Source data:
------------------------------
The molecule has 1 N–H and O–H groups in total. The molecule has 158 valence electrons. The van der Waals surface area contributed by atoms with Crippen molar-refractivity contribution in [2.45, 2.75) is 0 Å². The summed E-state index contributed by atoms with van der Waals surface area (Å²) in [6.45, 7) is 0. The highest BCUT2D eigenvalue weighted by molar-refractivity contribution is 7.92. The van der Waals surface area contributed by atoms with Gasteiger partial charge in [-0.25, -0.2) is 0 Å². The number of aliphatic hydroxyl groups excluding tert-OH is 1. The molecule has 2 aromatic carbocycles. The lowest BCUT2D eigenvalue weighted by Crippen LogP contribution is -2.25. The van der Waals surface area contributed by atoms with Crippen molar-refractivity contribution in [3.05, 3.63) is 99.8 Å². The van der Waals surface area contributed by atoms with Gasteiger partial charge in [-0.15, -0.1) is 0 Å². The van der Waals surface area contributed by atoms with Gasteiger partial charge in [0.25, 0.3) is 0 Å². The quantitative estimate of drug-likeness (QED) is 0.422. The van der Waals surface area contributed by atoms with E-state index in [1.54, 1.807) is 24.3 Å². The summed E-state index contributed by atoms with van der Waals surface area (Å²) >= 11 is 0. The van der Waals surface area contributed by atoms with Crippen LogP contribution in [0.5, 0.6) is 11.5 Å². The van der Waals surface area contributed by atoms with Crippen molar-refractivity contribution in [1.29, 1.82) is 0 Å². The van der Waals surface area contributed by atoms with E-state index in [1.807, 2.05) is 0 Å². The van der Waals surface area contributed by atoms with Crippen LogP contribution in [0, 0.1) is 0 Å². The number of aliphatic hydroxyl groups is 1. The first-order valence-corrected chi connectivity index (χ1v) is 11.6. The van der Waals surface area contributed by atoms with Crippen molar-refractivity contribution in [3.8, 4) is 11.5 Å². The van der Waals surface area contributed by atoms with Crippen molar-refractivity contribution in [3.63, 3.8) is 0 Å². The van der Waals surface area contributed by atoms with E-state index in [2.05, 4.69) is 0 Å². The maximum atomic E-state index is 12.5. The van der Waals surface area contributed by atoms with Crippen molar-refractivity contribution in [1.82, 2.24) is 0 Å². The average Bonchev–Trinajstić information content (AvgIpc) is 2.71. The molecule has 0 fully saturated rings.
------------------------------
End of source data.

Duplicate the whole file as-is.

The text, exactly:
The molecule has 1 N–H and O–H groups in total. The molecule has 158 valence electrons. The van der Waals surface area contributed by atoms with Crippen molar-refractivity contribution in [2.45, 2.75) is 0 Å². The summed E-state index contributed by atoms with van der Waals surface area (Å²) in [6.45, 7) is 0. The highest BCUT2D eigenvalue weighted by molar-refractivity contribution is 7.92. The van der Waals surface area contributed by atoms with Gasteiger partial charge in [-0.25, -0.2) is 0 Å². The number of aliphatic hydroxyl groups excluding tert-OH is 1. The molecule has 2 aromatic carbocycles. The lowest BCUT2D eigenvalue weighted by Crippen LogP contribution is -2.25. The van der Waals surface area contributed by atoms with Crippen molar-refractivity contribution in [3.05, 3.63) is 99.8 Å². The van der Waals surface area contributed by atoms with Gasteiger partial charge in [-0.15, -0.1) is 0 Å². The van der Waals surface area contributed by atoms with Gasteiger partial charge in [0.25, 0.3) is 0 Å². The quantitative estimate of drug-likeness (QED) is 0.422. The van der Waals surface area contributed by atoms with E-state index in [1.54, 1.807) is 24.3 Å². The summed E-state index contributed by atoms with van der Waals surface area (Å²) >= 11 is 0. The van der Waals surface area contributed by atoms with Crippen LogP contribution in [0.5, 0.6) is 11.5 Å². The van der Waals surface area contributed by atoms with Crippen molar-refractivity contribution in [1.29, 1.82) is 0 Å². The van der Waals surface area contributed by atoms with E-state index in [1.807, 2.05) is 0 Å². The van der Waals surface area contributed by atoms with Crippen LogP contribution in [0, 0.1) is 0 Å². The number of aliphatic hydroxyl groups is 1. The first-order valence-corrected chi connectivity index (χ1v) is 11.6. The van der Waals surface area contributed by atoms with Crippen molar-refractivity contribution in [3.8, 4) is 11.5 Å². The van der Waals surface area contributed by atoms with Crippen molar-refractivity contribution in [3.63, 3.8) is 0 Å². The van der Waals surface area contributed by atoms with E-state index in [2.05, 4.69) is 0 Å². The maximum atomic E-state index is 12.5. The van der Waals surface area contributed by atoms with Crippen molar-refractivity contribution in [1.82, 2.24) is 0 Å². The average Bonchev–Trinajstić information content (AvgIpc) is 2.71. The molecule has 0 fully saturated rings.